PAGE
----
Now it’s become popular to trot out the idea that Pottersville is more fun than Bedford Falls, or even that it will be better off, financially, in the long run. But what always marks Pottersville for me is that self-respect, and respect for other people, is clearly in freefall here. Everything has been monetized and there is no room for deviation from the capitalistic norm. Uncle Billy’s locked up because his grief-fueled eccentricity can’t survive in Pottersville. Ma Bailey has to turn her home into a boarding house. Violet, whose freewheeling sexuality seemed to find a surprising amount of acceptance in Bedford Falls, has had to monetize her body in a much harsher way.

There’s no support system for Mr. Gower or the Martinis. Love and family can’t survive in the face of Ernie’s poverty. Mary Hatch, unwilling to go Violet’s route, has to take the only other role that this society will offer an unwed woman. There is no place for George Bailey or his father in this world, because here you’re either “rabble” scrounging up just enough money to survive, or, presumably, you’re getting rich from the rabble’s work. We don’t even see the rich of Pottersville, because George doesn’t socialize with their analogues in his own world. All of the people he cares about are considered worthless, replaceable cogs.

This is the message we expect from a work of populist cinema that was actually investigated by HUAC for possible communist messaging, so I was surprised to see a similar message show up in The Bishop’s Wife. In many ways an innocuous piece of Christmas-time fluff, The Bishop’s Wife centers on Henry Brougham, an Episcopal bishop who is extremely overworked and exhausted from his work trying to raise funds for a majestic cathedral. This has taken a toll on his family life—especially his marriage to the young and beautiful Julia. When he prays for guidance (literally says “show me the way”) an angel named Dudley is sent to help him.

Rather than simply miracling a cathedral into existence, or inspiring rich people to shower the parish with money, Dudley simply acts as Henry’s humble assistant—at least, while other people are around. Every time Henry is alone with him, the angel challenges his ideas and lectures him, and when that fails, he begins to—there’s no other way to say this—seduce Henry’s lonely wife, Julia. Dudley “borrows” the scarf the family maid got for Henry’s Christmas present last year; he takes Julia to lunch at the restaurant where Henry proposed and then goes skating with her—essentially hijacking a date Henry had proposed; he befriends Professor Wutheridge, a friend from the couple’s youth; he starts spending quality time with Henry’s daughter. In the end, Henry realizes that his true treasure has been with him all along—the love of his family and friends.

The film could have stopped there and been a heartwarming, fantasy-tinged Christmas classic. Robert Nathan’s original 1928 novella doesn’t even go this far, and instead focuses on Julia’s dissatisfaction with her marriage and her romantic fixation on the angel. But the film goes in a different direction entirely. Henry isn’t the cold older man he is in the book—he and Julia were genuinely happy and romantic together once upon a time. And that time was when they were poor, working in a shabbier parish, and just making do on his salary as a priest. Julia and Professor Wutheridge muse on the earlier period in their lives in Wutheridge’s apartment, a tiny, cluttered two-room walk-up in a bad neighborhood. We visit Henry’s old church, St. Timothy’s, which is small and dilapidated, but whose members love it. The church’s choir is made up of scruffy boys who are about one scuffle away from being Dead End Kids, but when they sing together they turn into the Mitchell Boy Choir. The first hour of the film hints at its message, but it’s when we see Dudley alone that things really kick into high gear.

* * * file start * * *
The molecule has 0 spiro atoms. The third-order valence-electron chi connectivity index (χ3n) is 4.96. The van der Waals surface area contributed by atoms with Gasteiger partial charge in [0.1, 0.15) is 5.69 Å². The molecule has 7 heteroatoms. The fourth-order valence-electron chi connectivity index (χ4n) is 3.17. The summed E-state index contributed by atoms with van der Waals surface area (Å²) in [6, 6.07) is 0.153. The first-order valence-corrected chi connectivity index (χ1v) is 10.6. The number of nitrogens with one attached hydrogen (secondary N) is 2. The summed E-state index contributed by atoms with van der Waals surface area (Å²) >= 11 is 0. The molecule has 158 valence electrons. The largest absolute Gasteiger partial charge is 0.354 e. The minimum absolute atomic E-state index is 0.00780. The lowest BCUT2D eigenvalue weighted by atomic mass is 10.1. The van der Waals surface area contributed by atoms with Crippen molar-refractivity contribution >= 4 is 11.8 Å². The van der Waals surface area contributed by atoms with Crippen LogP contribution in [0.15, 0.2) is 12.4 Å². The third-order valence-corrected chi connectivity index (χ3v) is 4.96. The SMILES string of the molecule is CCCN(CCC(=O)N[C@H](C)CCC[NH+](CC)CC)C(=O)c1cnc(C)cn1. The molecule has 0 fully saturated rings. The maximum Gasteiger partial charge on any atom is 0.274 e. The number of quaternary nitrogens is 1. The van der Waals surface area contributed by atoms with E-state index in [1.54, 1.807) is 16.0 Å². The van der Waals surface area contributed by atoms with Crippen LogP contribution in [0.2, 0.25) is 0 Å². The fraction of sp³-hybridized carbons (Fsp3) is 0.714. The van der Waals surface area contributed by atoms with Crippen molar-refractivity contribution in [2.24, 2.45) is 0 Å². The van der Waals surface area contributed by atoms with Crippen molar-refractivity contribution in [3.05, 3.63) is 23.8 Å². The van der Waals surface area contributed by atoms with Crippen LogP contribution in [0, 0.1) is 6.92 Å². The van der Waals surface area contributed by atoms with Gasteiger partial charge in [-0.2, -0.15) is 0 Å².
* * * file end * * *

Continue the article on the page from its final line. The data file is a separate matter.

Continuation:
He waits until Henry is at yet another schmoozey meeting with rich people to enact the last part of his plan. He glances over Henry’s Christmas Eve sermon, considers it for a moment, then tosses it into the fireplace to burn, and begins dictating his own sermon directly to the typewriter, which magically types it up. We only hear the opening—something about an empty stocking and an aunt who wants an orange squeezer. Next he goes behind Henry’s back to visit Mrs. Hamilton, the rich woman who has been dictating the building of the cathedral, and seems to want it to reflect her late husband’s memory more than that of any saint.

Dudley does some angelic snooping and speaks with Mrs. Hamilton about her lost first love, a poor composer whom she rejected in favor of the rich George Hamilton. Mrs. Hamilton only married George because she feared poverty, and now she’s burning money to honor him with a church—not because she believes in the church’s mission, or wants to help build an edifice to the glory of God, or wants to create a place for people to worship, but only to assuage her own guilt over marrying for wealth. Once Dudley shows her this, she undergoes a complete Scrooge makeover. When Henry and Julia arrive at the Hamilton mansion for Christmas Eve dinner she embraces Julia, insists that both of them call her by her first name, and announces that she’s giving her money to the poor rather than to the cathedral fund. This turnaround stuns Henry, who believes that Dudley is a demon come to ruin his life.